• It’s Greek to Me (Literally): Textual Analysis in Tableau

    By day, I design Tableau dashboards for clients. This means I’m often creating financial dashboards (some of these are mine), or healthcare dashboards (like readmissions and restraints compliance), or marketing dashboards. I love the analysis and creativity that comes with my job!

    But in off-hours I like to push the envelope a little. Quick, do a Google search for “Tableau literary analysis”.  Anything? “Tableau Textual Analysis”?

    But why not? The text of any work of literature is data! And it can be visualized!

     

    So, I turned Tableau loose on the text of the Greek New Testament. This text has been analyzed by scholars and theologians for the past 2000 years. And textual analysis is nothing new. Masoretes were counting and recording the use of each word in the Hebrew Scriptures as early the 5th century. But the opportunity to actually visualize this type of analysis and perform real-time data discovery in a visual way is new.

     

    And so, I present: An Invitation to Explore the Text of the Greek New Testament.  This dashboard is merely an invitation to the casual user to begin to explore the patterns of use and frequency of some of more commonly used words in the New Testament.  It barely scratches the surface of what could be done. And yet, it opens a world of visual discovery.  Each word has its own story – how various authors used it, how often and how frequently.

     

    A couple of notes about the dashboard:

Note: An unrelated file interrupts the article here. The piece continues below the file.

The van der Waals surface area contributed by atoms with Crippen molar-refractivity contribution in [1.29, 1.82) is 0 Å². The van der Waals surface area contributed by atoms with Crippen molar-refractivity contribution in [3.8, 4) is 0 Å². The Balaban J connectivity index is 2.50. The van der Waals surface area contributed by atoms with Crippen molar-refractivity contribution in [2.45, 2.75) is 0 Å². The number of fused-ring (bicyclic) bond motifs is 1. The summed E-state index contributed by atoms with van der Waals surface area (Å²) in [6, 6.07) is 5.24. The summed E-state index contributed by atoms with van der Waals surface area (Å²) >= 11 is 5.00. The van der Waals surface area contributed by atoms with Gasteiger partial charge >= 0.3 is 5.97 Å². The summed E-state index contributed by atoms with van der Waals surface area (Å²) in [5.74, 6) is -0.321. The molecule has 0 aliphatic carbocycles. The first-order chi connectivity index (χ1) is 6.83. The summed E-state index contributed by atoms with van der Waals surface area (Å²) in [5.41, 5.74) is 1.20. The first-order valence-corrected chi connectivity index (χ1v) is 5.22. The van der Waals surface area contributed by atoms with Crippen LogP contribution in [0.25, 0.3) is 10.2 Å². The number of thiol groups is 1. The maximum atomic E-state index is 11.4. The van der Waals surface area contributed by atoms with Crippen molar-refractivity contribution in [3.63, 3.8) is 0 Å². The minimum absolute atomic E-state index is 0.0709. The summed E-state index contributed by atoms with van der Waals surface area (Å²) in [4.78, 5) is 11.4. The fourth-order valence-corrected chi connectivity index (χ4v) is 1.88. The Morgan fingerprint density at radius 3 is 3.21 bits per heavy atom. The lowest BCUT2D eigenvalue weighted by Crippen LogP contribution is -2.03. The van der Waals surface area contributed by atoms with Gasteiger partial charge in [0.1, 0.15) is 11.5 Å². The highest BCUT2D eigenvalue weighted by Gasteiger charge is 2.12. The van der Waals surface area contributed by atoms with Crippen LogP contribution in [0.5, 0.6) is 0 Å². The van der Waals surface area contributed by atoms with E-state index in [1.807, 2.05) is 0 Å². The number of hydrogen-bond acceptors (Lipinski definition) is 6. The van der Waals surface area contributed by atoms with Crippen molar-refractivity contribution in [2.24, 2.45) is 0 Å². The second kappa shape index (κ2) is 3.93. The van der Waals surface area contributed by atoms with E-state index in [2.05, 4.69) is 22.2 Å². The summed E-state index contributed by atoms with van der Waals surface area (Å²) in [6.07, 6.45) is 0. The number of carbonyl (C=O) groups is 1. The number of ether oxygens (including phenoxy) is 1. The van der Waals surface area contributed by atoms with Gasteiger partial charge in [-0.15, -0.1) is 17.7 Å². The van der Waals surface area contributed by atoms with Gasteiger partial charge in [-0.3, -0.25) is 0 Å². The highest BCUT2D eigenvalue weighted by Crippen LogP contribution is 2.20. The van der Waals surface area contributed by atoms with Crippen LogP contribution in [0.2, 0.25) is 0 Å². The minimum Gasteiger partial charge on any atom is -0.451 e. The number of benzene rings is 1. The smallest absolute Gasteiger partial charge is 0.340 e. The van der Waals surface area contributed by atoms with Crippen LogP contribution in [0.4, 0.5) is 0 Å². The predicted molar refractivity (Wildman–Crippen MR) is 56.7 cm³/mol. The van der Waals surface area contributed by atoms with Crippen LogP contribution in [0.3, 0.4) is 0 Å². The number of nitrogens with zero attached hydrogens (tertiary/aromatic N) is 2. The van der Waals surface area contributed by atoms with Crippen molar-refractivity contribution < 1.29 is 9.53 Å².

• “A word cloud?” visualization purists everywhere groaned.  “Yes! And in Greek or English,” I responded confidently (though inwardly I had a mustard-seed of doubt). Remember this is an invitation to a casual user to begin exploring the text. It is the starting place for deeper analysis, not the deeper analysis itself.  And it is a user interface (try typing ancient Greek into the search boxes of some of the best Bible software out there and let me know if you like it).
    • “You took up that much space with instructions!” the design experts shouted. “Don’t judge,” I begged, “until you’ve tried it.”

     

     

5 Responsesso far.

  1. Jonathan Agee says:

    Josh,
    This is very cool! I definitely enjoyed looking at it.

  2. Al says:

    This is a really cool visualization! I am trying to do something similar with another dataset of text that I have and I was just wondering how you ended up structuring your data so that this works in Tableau. Would you duplicate each passage with the number of unique “keywords”? Also, I was wondering if you used all the scripture or only selected out keywords from specific passages?
    Thanks! Awesome job again!

    • Al,

      Great to hear from you! The basic structure of the data is a record for every single word in the New Testament, with fields that indicate the book, chapter, verse, word order within the book / chapter / verse and then some additional attributes that include things like part-of-speach, English gloss (translation) — unfortunately, that last field is sparsely populated. With a record per word, I could simply use “Number of Records” to indicate the number of times the word is used (and then slice that by book, chapter, etc…) I’ve been working on this workbook off and on for quite a while. When I first started, Tableau public only allowed 100,000 records – so I created a rolled-up extract so the word count was aggregated at a higher level than just 1 record per word.

      Regards,
      Joshua

  3. Lisa says:

    Very helpful! I work for a health insurance company and am exploring ways to present keywords to the end users with Tableau. This type of viz has potential. Thanks for sharing!

Leave a Reply

Your email address will not be published. Required fields are marked *